Hi and welcome back to Attention-ology for K – 5 Teachers!
Take a deep dramatic breath; hold it; release the air slowly and as you do, push your hands out in front of you and then stretch your arms to your sides as far as you can reach without moving your feet or seat. Repeat. If you want to add variety, raise your arms high after you push them to your sides and then let them fall back down gently to close the exercise. Feels good, doesn’t it?
Congratulations! You’ve just engaged in a simple, healthy, effective attention-getting trick that works like a charm with K – 5 kids when you demonstrate first and then invite the class to do the breathing exercises with you.
Is it ballet? Not exactly, but professional ballet dancers incorporate similar moves in some of their dance movements and certainly include breathing exercises, like the ones you’ve just done, in their workouts.
Am I a ballet dancer? No, but the good news is that we teachers are not required to be practicing professional artists to successfully integrate the arts into activities that help catch and keep students’ attention.
What are we required to do? One answer is to commit to learning new arts-related attention-ology tools and tricks and muster the courage to try them out in class! I’m convinced that teaching is a performing art anyway – meaning – you have to command your audience’s (the children’s) attention to help them stay on task and learn.
One arts integration activity I’ve created and successfully classroom-tested with students in the early grades is “Listen Star.”
“Listen Star” is a large star on a long wand with bells hanging from the lower star points. I keep “Listen Star” upside down in a large bright party bag. When I first introduce “Listen Star” to young children, I pull the wand out of the bag and wave the star back and forth way up high where everyone can see it. I tell my classes that “Listen Star” has “magical listening abilities.” I say, “When you see and hear ‘Listen Star’ dance and fly across the classroom sky (in a little ballet of its own), that’s a clue, that’s your cue to hush – I emphasize the word H-U-S-S-S-H – so that you can hear me clearly and I can hear you.” “Let’s give it a try,” I suggest, and I wave the star playfully, as if it were alive, and make its bells jingle to delight the kids and test once again the star’s attention-getting skill.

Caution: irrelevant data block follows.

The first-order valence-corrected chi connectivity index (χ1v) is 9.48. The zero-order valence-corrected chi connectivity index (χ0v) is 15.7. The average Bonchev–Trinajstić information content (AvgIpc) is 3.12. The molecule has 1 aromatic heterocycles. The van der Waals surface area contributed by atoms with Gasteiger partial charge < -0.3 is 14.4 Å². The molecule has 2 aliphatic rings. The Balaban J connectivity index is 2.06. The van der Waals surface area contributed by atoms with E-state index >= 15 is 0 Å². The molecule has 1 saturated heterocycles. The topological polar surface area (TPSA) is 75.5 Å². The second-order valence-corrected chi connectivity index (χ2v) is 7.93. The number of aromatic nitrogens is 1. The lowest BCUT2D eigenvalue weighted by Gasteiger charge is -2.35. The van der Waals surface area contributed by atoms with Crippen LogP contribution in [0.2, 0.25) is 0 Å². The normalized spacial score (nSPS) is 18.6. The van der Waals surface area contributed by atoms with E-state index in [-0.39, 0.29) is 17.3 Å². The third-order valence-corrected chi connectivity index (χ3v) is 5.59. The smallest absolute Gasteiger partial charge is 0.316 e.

Teachers of students in the early grades love “Listen Star,” especially because this engaging tool is so easy to make. (See below)
MAKE YOUR OWN “LISTEN STAR” FOR YOUNG LEARNERS
Materials You Will Need:
A dowel or, simpler still, a long straw
Light-colored card stock or pre-packaged large star shape (available at teacher supply stores)
Pencil, colored markers
Optional: hole punch, 2 small bells, ribbon or string
Steps to Follow:
- If necessary, draw a large star on cardstock.
- Cut out star shape.
- Optional: draw a face on one side of the star to personalize “Listen Star.”
- Tape star to the top of the dowel or straw, leaving a long “wand” to hold.
- Optional: punch small holes in the tips of the two lowest star points. Thread ribbon or string through the bell tips and the holes and tie to secure.
Voila! “Listen Star” is ready to fly and not just in school classrooms. Attention-ology tools and tricks like “Listen Star” also work in church schools, after-school settings, vacation stations, anywhere adults work with young kids. Let “Listen Star” help you.
Remember, you don’t need to be a magician to work magic in instructional settings!
Talk with you next week,
Barbara ♥ The Lovable Poet